What Needs to Happen Next on Drones?

President Obama should publicly disclose the secret drone memos with only the redactions truly necessary, as well as the facts about who has been killed. (Photo credit: Alex Wong/Getty Images)

The Obama administration must follow the law on lethal force (Photo credit: Alex Wong/Getty Images)

It’s been a hectic 24 hours on the Obama administration’s use of drones and lethal force. As I write this, Senator Paul has accepted Attorney General Holder’s answer about drone strikes on US soil and the Senate has confirmed John Brennan—one of the architects of the drone killing program—as Director of the CIA. There’s a lot to unpack about what’s happened and where things stand now.

But I want to focus on what should happen next to make sure that no person—US citizen or anyone else—is killed outside the bounds of law with a drone or other weapons.

1) The Obama administration must follow existing law on the use of lethal force.

Senator Durbin said yesterday that the administration is interested in working with Congress to pass legislation, but that misses a key point, namely, that the law governing any state’s use of lethal force—whether with a drone or a gun or most other weapons—already exists: international human rights law and, in the exceptional circumstances where it applies, international humanitarian law as well. The US government must follow the law.


Mad About the NDAA? Join the January 11 Protest in DC

close gitmo rallyLate last night, President Obama signed the 2013 National Defense Authorization Act (NDAA) into law with provisions that restrict the transfer of Guantanamo detainees and further impede closure of the prison. Furthermore, nothing was done to correct provisions in last year’s NDAA that further entrench indefinite military detention, unfair trials, and the U.S. government’s “global war” framework, in U.S. law.

The “global war” framework— which holds that the U.S. government is engaged in a global, pervasive, never-ending “war” with al-Qaeda and other vaguely defined groups and individuals—was first articulated by the Bush administration and has been embraced by the Obama administration.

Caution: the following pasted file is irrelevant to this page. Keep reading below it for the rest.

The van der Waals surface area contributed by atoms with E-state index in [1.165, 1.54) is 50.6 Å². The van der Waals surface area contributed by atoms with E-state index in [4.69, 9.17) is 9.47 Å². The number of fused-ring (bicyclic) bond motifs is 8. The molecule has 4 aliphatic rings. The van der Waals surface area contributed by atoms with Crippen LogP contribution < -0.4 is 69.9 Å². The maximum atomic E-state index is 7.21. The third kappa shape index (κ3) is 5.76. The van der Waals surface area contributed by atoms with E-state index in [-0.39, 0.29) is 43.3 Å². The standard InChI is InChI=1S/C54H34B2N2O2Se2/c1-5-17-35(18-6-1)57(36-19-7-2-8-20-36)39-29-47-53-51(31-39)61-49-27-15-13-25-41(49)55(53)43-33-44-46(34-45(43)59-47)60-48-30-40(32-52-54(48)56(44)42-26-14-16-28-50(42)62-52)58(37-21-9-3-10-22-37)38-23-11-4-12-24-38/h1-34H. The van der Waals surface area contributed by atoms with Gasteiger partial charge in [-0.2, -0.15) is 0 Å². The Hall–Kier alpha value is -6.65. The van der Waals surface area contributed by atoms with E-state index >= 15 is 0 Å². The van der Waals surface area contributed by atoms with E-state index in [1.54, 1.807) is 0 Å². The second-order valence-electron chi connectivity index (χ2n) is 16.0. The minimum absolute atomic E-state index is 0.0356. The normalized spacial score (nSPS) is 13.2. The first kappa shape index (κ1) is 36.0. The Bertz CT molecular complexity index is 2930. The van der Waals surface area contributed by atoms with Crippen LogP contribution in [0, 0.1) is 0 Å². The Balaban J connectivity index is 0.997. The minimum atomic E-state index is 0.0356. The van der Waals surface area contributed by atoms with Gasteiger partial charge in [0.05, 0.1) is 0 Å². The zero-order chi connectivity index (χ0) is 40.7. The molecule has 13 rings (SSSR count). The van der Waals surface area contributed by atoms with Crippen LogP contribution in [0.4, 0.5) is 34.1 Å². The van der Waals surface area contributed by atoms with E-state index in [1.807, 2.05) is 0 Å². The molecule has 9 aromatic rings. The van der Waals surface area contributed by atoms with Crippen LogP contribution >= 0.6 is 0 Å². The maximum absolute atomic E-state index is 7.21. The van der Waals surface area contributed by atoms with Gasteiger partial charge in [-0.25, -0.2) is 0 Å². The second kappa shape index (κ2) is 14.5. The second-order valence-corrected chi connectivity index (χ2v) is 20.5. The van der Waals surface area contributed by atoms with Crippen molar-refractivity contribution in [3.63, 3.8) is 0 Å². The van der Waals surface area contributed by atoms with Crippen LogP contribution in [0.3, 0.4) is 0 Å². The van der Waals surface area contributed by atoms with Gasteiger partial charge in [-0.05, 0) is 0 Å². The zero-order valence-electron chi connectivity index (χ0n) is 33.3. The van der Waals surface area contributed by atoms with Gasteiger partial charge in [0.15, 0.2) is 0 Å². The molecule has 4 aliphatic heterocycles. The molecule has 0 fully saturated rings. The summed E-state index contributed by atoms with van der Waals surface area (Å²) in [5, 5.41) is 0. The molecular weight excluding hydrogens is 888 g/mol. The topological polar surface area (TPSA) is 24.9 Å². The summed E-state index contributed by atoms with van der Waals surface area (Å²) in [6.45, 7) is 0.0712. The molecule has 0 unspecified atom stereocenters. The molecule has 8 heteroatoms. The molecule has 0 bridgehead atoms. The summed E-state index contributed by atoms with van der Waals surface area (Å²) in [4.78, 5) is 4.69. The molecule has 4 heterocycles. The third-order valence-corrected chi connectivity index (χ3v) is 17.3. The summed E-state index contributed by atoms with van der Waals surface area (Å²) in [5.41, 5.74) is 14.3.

Expressed in the 2001 Authorization for Use of Military Force and reaffirmed in the 2012 NDAA, this “global war” doctrine is used to justify everything from killings with drones to detention without charge at Guantanamo to renditions (still happening, according to a Washington Post report) to impunity for crimes under international law, including torture and enforced disappearances.


NDAA is Back: House Reaffirms Indefinite Detention

stop NDAA and indefinite detentionYup, it’s that time of the year again: the sun is shining, birds are singing, school’s almost out, and elected officials are trying to take our human rights away. It’s NDAA time.

What does that mean? You have two options:

1) If you’re an NDAA junkie, and already know that the Smith/Amash effort to improve the NDAA just lost in the House this morning, then sign this action calling for repeal of Sections 1021 & 1022.

2) If you have no idea what I’m talking about then keep reading for an NDAA 101.

The National Defense Authorization Act (NDAA) is an important piece of legislation passed every year to authorize defense expenditures. In and of itself, it’s not a big deal. But it often gets hijacked for other purposes (see Wikipedia entry for Pork barrel) and sometimes for really bad ones–and thus our story begins.

Last year a bipartisan group led by Senators Carl Levin (D-MI) and John McCain (R-AZ) passed amendments to the 2012 NDAA that dealt with how the government detains suspected terrorists. The detention provisions, specifically Sections 1021 and 1022–signed in to law with the rest of the NDAA by President Obama on New Year’s eve while most of us were in Times Square–further entrenched indefinite detention, discrimination based on citizenship, and the paradigm of global unending war in US law.


Senate's Disastrous New Detention Bill

Update 12/2/11: The Senate passed NDAA.  President Obama must veto this disastrous bill.

The new National Defense Authorization Bill (S1867) presented to the Senate by the Armed Services Committee is such a disaster for civil liberties and human rights it is difficult to know where to begin.

Section 1031 of the Bill extends the Congressional Authorization for the Use of Military Force (AUMF) passed after the September 11th attacks to encompass any individual who has “substantially supported” Al Qaeda, the Taliban, or “associated forces”.

This is extraordinarily vague.  The phrase ‘associated forces’ is so flexible that it can be used to encompass almost any militant Islamic group in existence from Indonesia to Nigeria. It might include political parties who share some of the militants’ aims but not their methods – like the Hizb ut Tahrir movement active in Western Europe and Australia.